In a recent Supreme Court case (IBM Australia Pty Ltd v State of Queensland  QSC 342), the State sued IBM for alleged claims arising from the Queensland Health payroll software fiasco. The State sued the IBM alleging misleading and deceptive conduct and negligent misstatement.
The issue was whether the claims made by the State in these proceedings had in fact been released by an earlier agreement.
While the facts are peculiar and unique to this case, the decision does provide some helpful pointers for commercial parties.
Despite the fact that releases are generally an ordinary term of a contract, a transaction in which one party agrees in general terms to release another from any claims upon it does have special features. These features include:
1. in construing a release, the court ascribes the meaning that the release would convey to a reasonable person having all the background and contextual knowledge of the parties at the time that they signed the document;
2. general words in a release are limited to what was specifically in the contemplation of the parties at the time when the release was given (usually set out in the recitals):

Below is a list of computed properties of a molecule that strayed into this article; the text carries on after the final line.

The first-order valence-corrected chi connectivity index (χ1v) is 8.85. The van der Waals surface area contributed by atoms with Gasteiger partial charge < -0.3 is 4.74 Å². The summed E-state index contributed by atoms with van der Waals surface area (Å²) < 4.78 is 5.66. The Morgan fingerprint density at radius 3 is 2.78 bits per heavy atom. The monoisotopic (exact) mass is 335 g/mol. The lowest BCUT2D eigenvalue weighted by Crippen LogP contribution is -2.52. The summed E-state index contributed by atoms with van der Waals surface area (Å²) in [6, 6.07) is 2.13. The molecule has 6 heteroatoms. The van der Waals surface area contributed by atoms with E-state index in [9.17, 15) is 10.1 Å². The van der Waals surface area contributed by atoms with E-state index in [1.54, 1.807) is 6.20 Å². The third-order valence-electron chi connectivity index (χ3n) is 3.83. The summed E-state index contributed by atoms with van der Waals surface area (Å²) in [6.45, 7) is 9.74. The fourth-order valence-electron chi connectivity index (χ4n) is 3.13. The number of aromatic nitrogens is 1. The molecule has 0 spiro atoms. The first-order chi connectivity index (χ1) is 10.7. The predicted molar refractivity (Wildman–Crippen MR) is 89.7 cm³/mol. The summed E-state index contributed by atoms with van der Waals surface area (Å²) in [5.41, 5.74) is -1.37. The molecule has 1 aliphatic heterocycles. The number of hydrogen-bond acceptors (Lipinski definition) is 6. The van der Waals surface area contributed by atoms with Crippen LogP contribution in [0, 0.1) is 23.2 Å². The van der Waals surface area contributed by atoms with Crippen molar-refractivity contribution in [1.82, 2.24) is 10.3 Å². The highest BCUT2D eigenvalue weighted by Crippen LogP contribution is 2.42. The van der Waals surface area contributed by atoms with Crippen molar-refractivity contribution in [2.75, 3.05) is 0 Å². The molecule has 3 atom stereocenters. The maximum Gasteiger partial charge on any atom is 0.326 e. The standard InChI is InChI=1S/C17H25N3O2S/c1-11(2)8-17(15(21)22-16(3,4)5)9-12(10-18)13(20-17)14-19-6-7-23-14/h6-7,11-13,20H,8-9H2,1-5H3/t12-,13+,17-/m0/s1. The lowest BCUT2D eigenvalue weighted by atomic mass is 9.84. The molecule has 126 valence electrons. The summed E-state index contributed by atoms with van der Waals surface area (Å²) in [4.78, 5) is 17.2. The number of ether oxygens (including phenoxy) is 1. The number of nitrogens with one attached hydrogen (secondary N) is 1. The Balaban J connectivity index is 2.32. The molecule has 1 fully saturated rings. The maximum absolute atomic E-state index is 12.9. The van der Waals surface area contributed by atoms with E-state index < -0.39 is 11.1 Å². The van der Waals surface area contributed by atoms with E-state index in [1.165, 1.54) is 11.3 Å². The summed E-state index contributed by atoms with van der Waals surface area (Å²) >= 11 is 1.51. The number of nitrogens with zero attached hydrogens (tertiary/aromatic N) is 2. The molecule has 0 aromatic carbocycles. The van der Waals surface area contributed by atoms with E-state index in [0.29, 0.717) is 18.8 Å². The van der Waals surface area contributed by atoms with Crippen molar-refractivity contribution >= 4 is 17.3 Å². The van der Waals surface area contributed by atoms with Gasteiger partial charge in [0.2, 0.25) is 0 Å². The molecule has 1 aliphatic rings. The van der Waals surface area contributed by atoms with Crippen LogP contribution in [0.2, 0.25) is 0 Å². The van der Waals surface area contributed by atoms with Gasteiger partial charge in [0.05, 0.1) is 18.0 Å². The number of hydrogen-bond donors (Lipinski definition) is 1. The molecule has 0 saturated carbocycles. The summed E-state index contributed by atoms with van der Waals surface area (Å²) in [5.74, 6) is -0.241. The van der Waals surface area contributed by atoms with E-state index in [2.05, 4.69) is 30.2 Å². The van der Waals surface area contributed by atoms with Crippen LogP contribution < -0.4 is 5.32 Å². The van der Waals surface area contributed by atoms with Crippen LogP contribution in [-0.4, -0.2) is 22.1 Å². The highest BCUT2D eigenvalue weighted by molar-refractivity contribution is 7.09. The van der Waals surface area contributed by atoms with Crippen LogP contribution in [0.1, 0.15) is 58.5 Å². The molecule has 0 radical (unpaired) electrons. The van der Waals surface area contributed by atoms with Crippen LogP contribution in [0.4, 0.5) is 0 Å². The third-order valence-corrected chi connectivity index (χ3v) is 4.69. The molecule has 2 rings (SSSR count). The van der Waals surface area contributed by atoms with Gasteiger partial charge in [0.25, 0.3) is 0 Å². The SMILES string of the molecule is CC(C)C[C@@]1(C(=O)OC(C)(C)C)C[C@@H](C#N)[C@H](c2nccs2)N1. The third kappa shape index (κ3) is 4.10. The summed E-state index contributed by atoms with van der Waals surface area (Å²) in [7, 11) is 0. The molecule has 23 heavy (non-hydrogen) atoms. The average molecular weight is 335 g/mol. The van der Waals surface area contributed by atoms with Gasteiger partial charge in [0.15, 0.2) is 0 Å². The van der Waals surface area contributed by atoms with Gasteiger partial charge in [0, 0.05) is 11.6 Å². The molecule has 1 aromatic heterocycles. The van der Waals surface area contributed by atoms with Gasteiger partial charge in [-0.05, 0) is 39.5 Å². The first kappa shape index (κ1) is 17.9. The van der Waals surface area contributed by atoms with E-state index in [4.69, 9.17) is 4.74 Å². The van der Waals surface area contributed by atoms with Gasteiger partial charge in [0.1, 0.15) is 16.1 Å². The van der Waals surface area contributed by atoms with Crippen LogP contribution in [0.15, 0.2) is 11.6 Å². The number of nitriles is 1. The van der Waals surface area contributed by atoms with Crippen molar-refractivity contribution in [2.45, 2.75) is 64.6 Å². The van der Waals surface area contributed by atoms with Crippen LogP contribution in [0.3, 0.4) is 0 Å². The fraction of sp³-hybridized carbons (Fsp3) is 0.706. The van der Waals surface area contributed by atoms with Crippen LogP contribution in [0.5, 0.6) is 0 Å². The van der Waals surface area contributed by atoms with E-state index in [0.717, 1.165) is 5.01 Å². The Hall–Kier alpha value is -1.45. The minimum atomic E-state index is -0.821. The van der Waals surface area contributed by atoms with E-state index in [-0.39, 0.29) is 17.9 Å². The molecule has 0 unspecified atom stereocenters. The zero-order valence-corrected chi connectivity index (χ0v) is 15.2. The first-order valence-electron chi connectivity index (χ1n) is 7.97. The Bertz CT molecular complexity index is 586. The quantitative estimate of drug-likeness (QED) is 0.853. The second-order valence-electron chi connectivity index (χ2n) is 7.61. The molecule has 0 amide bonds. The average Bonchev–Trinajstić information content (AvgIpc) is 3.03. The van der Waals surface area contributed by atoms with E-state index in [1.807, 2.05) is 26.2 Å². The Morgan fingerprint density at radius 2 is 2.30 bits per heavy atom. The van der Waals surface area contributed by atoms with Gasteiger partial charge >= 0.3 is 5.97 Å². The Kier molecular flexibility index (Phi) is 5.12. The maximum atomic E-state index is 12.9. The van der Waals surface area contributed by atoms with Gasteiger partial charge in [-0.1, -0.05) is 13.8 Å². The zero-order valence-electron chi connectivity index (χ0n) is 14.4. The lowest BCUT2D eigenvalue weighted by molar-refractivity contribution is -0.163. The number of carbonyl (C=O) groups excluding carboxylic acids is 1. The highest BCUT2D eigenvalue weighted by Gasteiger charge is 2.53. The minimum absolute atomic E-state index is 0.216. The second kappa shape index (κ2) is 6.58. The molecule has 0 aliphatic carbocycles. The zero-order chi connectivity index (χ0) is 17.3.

3. that said, a party may agree to release claims or rights of which it is unaware and of which it could not be aware, provided clear language is used to make plain that that is its intention;
4. in the absence of clear language courts are reluctant to hold that a party intended to release claims of which it was unaware and could not have been aware;
5. where it is clear that the parties intend to release unknown claims, courts may imply an obligation upon the beneficiary of such a release to disclose the existence of claims of which it actually knows and which it also realises might not be known to the other party to prevent advantage being taken of the known ignorance of the conceding party.
Ultimately, like all commercial contracts, it is essential to understand the contract’s context in order to understand the reach of the rights and obligations that arise under it. Context includes the language used by the parties, the circumstances addressed by the contract, and the objects which it is intended to secure.